Faculty from the University of Southern Maine’s Muskie School – Geography-Anthropology program, the School of Social Work and the Department of Art led students on an interdisciplinary, boundary-spanning, research field trip to south Greenland during the summer of 2022. The field trip was a culmination of a two year project, “Maine-Greenland Collaborations,” supported by the Maine Economic Improvement Fund.
Over the past two years, the project has explored the environmental, socio-economic and cultural changes and challenges facing small coastal communities in south Greenland and our home state of Maine. The project engaged faculty and students in research and creative practices that focused on understanding human-environment interactions and the impacts of ecological change on people and the landscape. Students were trained in convergent approaches, drawing upon knowledge and methods from the fields of geography, Geographic Information Systems, art, and social work. Students learned to use and analyze satellite data to measure landscape change, employ social science and social work methods of data collection and analysis, and study how digital media and photography could be used to record the stories of communities both near and far.
The group visited several communities, both small and large, in south Greenland and many of which were contained within the boundaries of the UNESCO World Heritage site of Kujataa. At each community, the group observed changes with local guides and learned about historical and current conditions. The group engaged in field verification of satellite image data, both digitally and through artistic means, and they recorded landscape features as different places were visited. They compared and cross-referenced archival maps and images with current landscape features and interviewed farmers and community members about changes to their livelihoods. And, they conducted an arts-based collage workshop at the Qaqortoq Museum, engaging locals in story-telling. The group members expressed that one of the most rewarding parts of the journey was staying in the homes of local farmers and eating with their families, while hearing from them about how their lives were increasingly influenced by changes beyond their local geographies. They were struck by the many similarities, in terms of economic development and environmental challenges, faced by small communities along the Maine coast and south Greenland communities. There were learning lessons for both the travelers and their hosts.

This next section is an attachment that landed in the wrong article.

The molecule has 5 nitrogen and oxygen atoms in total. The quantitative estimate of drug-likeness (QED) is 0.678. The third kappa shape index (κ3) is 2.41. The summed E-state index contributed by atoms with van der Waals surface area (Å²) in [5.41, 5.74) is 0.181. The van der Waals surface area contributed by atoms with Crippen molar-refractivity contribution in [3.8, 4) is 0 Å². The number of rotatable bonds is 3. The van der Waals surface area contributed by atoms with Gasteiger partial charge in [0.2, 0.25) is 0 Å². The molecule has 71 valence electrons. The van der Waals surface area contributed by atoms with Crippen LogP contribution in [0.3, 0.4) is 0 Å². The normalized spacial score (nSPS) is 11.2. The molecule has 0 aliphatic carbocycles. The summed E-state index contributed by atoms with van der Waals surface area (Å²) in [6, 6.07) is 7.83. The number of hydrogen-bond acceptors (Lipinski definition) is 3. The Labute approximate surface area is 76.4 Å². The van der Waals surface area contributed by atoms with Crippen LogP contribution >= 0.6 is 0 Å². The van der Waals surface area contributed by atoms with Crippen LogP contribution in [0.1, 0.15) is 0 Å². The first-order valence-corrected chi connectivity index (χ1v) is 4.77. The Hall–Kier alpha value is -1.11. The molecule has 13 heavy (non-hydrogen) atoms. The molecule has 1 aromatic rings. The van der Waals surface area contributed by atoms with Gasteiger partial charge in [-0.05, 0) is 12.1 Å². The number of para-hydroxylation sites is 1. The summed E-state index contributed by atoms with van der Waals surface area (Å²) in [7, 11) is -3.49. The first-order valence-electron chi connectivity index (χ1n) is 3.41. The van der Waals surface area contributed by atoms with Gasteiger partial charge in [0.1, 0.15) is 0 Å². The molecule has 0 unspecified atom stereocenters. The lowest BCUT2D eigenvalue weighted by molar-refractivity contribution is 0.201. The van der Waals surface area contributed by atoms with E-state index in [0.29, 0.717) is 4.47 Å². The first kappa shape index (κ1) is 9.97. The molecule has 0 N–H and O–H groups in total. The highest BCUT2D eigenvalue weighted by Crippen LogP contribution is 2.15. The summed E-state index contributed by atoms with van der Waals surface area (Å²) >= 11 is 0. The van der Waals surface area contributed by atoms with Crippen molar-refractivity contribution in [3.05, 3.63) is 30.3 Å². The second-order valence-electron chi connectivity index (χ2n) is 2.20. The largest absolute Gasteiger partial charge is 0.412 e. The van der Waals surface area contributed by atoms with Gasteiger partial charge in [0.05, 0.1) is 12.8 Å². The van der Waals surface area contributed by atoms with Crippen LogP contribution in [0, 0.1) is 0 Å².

Students came away with a renewed sense of passion for their education. Izaak Onos, a graduate of the Muskie School’s undergraduate Geography-Anthropology and graduate Policy, Planning & Management program reflected on his experiences: “As a team, we spent a lot of time in sheep farms. We would interview the farmers. After the interviews, Dr. Firooza Pavri and I would sit with the farmers and present our vegetation analysis. For all, it was the first time they had ever seen any vegetation maps of this type of their home region. I knew that going to Greenland would ’breathe life‘ into our two-year study. However, I was not prepared to be so moved by us sharing our research with locals. Dr. Pavri and I stayed up until nearly midnight with one farming family. They were using our maps as a planning tool, looking for ways to make their farm more resilient in the future. It was an incredible moment. For the first time, I felt like my research was making a difference. It was a big realization for me. I want to use my geographic skillset and planning education to change people’s lives.”
In another instance, PhD student in Leadership Studies, Lisa Luken said “the experience of traveling to Greenland with the multidisciplinary research team was foundational in my graduate educational experience at USM. It was the most impactful experience of my academic studies, and it exceeded all classroom experiences I have had to date. Through this positive experience, I have become motivated to advocate for immersive global student experiences as I evolve in my academic career.”